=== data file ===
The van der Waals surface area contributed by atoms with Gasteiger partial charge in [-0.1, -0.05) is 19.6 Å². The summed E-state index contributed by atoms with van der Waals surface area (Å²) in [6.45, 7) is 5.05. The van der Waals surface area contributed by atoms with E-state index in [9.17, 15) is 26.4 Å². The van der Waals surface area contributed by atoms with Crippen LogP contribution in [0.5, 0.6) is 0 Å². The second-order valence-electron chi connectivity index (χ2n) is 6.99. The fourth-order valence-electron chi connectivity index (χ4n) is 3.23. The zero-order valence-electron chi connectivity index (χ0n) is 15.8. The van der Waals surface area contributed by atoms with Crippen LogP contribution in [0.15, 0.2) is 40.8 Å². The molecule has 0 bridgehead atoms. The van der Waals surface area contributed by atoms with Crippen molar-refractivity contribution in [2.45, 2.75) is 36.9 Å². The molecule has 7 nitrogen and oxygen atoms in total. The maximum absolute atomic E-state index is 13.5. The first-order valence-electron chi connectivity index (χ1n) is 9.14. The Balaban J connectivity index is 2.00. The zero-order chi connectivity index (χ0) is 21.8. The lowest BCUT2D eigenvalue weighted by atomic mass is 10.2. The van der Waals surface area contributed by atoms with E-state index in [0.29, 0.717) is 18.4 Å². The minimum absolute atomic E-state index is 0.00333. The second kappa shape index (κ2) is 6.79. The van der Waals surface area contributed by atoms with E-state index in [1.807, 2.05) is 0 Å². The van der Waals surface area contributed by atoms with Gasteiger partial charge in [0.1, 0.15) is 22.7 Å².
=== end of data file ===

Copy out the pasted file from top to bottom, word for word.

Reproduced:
The van der Waals surface area contributed by atoms with Gasteiger partial charge in [-0.1, -0.05) is 19.6 Å². The summed E-state index contributed by atoms with van der Waals surface area (Å²) in [6.45, 7) is 5.05. The van der Waals surface area contributed by atoms with E-state index in [9.17, 15) is 26.4 Å². The van der Waals surface area contributed by atoms with Crippen LogP contribution in [0.5, 0.6) is 0 Å². The second-order valence-electron chi connectivity index (χ2n) is 6.99. The fourth-order valence-electron chi connectivity index (χ4n) is 3.23. The zero-order valence-electron chi connectivity index (χ0n) is 15.8. The van der Waals surface area contributed by atoms with Crippen LogP contribution in [0.15, 0.2) is 40.8 Å². The molecule has 0 bridgehead atoms. The van der Waals surface area contributed by atoms with Crippen molar-refractivity contribution in [2.45, 2.75) is 36.9 Å². The molecule has 7 nitrogen and oxygen atoms in total. The maximum absolute atomic E-state index is 13.5. The first-order valence-electron chi connectivity index (χ1n) is 9.14. The Balaban J connectivity index is 2.00. The zero-order chi connectivity index (χ0) is 21.8. The lowest BCUT2D eigenvalue weighted by atomic mass is 10.2. The van der Waals surface area contributed by atoms with E-state index in [0.29, 0.717) is 18.4 Å². The minimum absolute atomic E-state index is 0.00333. The second kappa shape index (κ2) is 6.79. The van der Waals surface area contributed by atoms with E-state index in [1.807, 2.05) is 0 Å². The van der Waals surface area contributed by atoms with Gasteiger partial charge in [0.1, 0.15) is 22.7 Å².